We parents know we're stressed out. Now researchers are documenting it. Social scientists from UCLA installed videocameras in the homes of 32 families, all middle class, with two earners and multiple children. The cameras recorded nearly every waking moment at home for a week. Writes the New York Times' Benedict Carey:
... the U.C.L.A. project was an effort to capture a relatively new sociological species: the dual-earner, multiple-child, middle-class American household. The investigators have just finished working through the 1,540 hours of videotape, coding and categorizing every hug, every tantrum, every soul-draining search for a missing soccer cleat....
Dual-earner households with children have existed for years, especially in lower-income neighborhoods. But the numbers have jumped in recent decades, to 46 percent of families with children in 2008 from 36 percent in 1975.
Kathleen Christensen of the Alfred P. Sloan Foundation, which financed the project, said parents learned on the fly — and it showed.
I think that if we parents could anticipate some of the challenges and decisions we have to make, we'd be better off. Almost no family I know is living in the same circumstances, years later, in which they started.
One family I know, for example, relocated several times between the cities of New York and Los Angeles -- only to discover that their two sons needed less regimentation than city living could provide. My brother Bill made a similar decision, moving from inside the Washington Beltway to rural Connecticut, where his in-laws have provided support and extended family connections.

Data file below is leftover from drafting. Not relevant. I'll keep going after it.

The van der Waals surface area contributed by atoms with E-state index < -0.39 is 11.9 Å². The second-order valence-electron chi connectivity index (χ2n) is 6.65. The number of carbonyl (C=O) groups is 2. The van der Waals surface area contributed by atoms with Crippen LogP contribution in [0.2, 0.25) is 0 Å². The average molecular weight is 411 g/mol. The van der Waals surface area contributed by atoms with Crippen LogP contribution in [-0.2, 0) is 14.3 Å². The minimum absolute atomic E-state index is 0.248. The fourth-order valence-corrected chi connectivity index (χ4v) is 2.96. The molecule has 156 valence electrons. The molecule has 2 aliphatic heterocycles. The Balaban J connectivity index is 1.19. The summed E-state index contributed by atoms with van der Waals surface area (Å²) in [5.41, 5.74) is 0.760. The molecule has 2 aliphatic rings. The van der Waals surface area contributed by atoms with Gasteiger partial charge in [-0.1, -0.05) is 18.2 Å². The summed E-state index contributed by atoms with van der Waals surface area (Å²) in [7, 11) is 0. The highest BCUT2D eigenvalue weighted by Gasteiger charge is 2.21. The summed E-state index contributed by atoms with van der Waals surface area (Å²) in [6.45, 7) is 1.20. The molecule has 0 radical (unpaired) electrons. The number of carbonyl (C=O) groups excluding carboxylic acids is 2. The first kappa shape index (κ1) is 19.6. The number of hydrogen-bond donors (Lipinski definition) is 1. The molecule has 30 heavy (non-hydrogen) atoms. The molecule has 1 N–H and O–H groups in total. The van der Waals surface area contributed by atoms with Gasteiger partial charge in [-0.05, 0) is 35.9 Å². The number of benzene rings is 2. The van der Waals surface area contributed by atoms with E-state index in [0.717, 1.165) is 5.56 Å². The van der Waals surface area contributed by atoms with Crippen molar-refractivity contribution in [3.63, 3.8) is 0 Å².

Dan-my-husband and I have taken turns commuting to New York City, which is about an 80-minute trip, one way. One of us always works closer to home, in case we get one of those emergency calls from the school that our daughter is sick -- or even just to deliver a pair of sneakers in time for gym class.
Each decision to arrange one's life differently is a value judgment. I'm exploring these values for my book-in-progress, Rocket Science for Working Moms. One of my values is a desire for my children to feel safe and supported, even though I have a 40-hour-plus time commitment to my employer. Other parents have altered their lives so their kids can learn to entertain themselves imaginatively without tying them to a dead-bolted schedule.
Learning on the fly is common, but it isn't much fun -- as the researchers on the UCLA project discovered.
“The very purest form of birth control ever devised. Ever,” said one, Anthony P. Graesch, a postdoctoral fellow, about the experience.